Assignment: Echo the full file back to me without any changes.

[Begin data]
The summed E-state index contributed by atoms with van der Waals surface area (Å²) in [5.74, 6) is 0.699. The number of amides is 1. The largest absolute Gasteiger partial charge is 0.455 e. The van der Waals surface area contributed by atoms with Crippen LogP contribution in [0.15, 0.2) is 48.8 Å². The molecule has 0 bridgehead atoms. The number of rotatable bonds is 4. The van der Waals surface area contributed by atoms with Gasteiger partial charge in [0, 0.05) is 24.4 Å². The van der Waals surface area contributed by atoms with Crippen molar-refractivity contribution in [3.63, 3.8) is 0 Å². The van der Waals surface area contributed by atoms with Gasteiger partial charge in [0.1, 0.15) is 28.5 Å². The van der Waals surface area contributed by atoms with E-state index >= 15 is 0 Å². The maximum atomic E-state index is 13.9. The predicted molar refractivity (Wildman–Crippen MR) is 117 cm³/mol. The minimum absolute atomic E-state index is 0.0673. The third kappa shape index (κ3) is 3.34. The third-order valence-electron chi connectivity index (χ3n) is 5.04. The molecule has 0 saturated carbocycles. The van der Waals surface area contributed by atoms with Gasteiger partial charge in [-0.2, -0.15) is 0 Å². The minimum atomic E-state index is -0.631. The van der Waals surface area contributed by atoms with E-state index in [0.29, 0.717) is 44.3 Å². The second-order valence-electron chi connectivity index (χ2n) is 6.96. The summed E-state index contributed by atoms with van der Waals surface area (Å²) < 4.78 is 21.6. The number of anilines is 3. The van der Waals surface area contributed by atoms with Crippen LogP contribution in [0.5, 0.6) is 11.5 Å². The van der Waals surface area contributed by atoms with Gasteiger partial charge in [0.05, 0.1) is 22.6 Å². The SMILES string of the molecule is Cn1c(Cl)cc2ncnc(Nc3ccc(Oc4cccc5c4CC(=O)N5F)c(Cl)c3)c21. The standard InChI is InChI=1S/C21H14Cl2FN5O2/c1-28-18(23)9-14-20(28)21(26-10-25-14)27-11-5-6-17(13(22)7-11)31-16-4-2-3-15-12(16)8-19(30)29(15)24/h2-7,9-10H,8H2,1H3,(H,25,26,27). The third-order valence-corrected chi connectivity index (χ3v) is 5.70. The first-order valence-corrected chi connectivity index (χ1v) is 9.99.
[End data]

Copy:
The summed E-state index contributed by atoms with van der Waals surface area (Å²) in [5.74, 6) is 0.699. The number of amides is 1. The largest absolute Gasteiger partial charge is 0.455 e. The van der Waals surface area contributed by atoms with Crippen LogP contribution in [0.15, 0.2) is 48.8 Å². The molecule has 0 bridgehead atoms. The number of rotatable bonds is 4. The van der Waals surface area contributed by atoms with Gasteiger partial charge in [0, 0.05) is 24.4 Å². The van der Waals surface area contributed by atoms with Crippen molar-refractivity contribution in [3.63, 3.8) is 0 Å². The van der Waals surface area contributed by atoms with Gasteiger partial charge in [0.1, 0.15) is 28.5 Å². The van der Waals surface area contributed by atoms with E-state index >= 15 is 0 Å². The maximum atomic E-state index is 13.9. The predicted molar refractivity (Wildman–Crippen MR) is 117 cm³/mol. The minimum absolute atomic E-state index is 0.0673. The third kappa shape index (κ3) is 3.34. The third-order valence-electron chi connectivity index (χ3n) is 5.04. The molecule has 0 saturated carbocycles. The van der Waals surface area contributed by atoms with Gasteiger partial charge in [-0.2, -0.15) is 0 Å². The minimum atomic E-state index is -0.631. The van der Waals surface area contributed by atoms with E-state index in [0.29, 0.717) is 44.3 Å². The second-order valence-electron chi connectivity index (χ2n) is 6.96. The summed E-state index contributed by atoms with van der Waals surface area (Å²) < 4.78 is 21.6. The number of anilines is 3. The van der Waals surface area contributed by atoms with Crippen LogP contribution in [0.5, 0.6) is 11.5 Å². The van der Waals surface area contributed by atoms with Gasteiger partial charge in [0.05, 0.1) is 22.6 Å². The SMILES string of the molecule is Cn1c(Cl)cc2ncnc(Nc3ccc(Oc4cccc5c4CC(=O)N5F)c(Cl)c3)c21. The standard InChI is InChI=1S/C21H14Cl2FN5O2/c1-28-18(23)9-14-20(28)21(26-10-25-14)27-11-5-6-17(13(22)7-11)31-16-4-2-3-15-12(16)8-19(30)29(15)24/h2-7,9-10H,8H2,1H3,(H,25,26,27). The third-order valence-corrected chi connectivity index (χ3v) is 5.70. The first-order valence-corrected chi connectivity index (χ1v) is 9.99.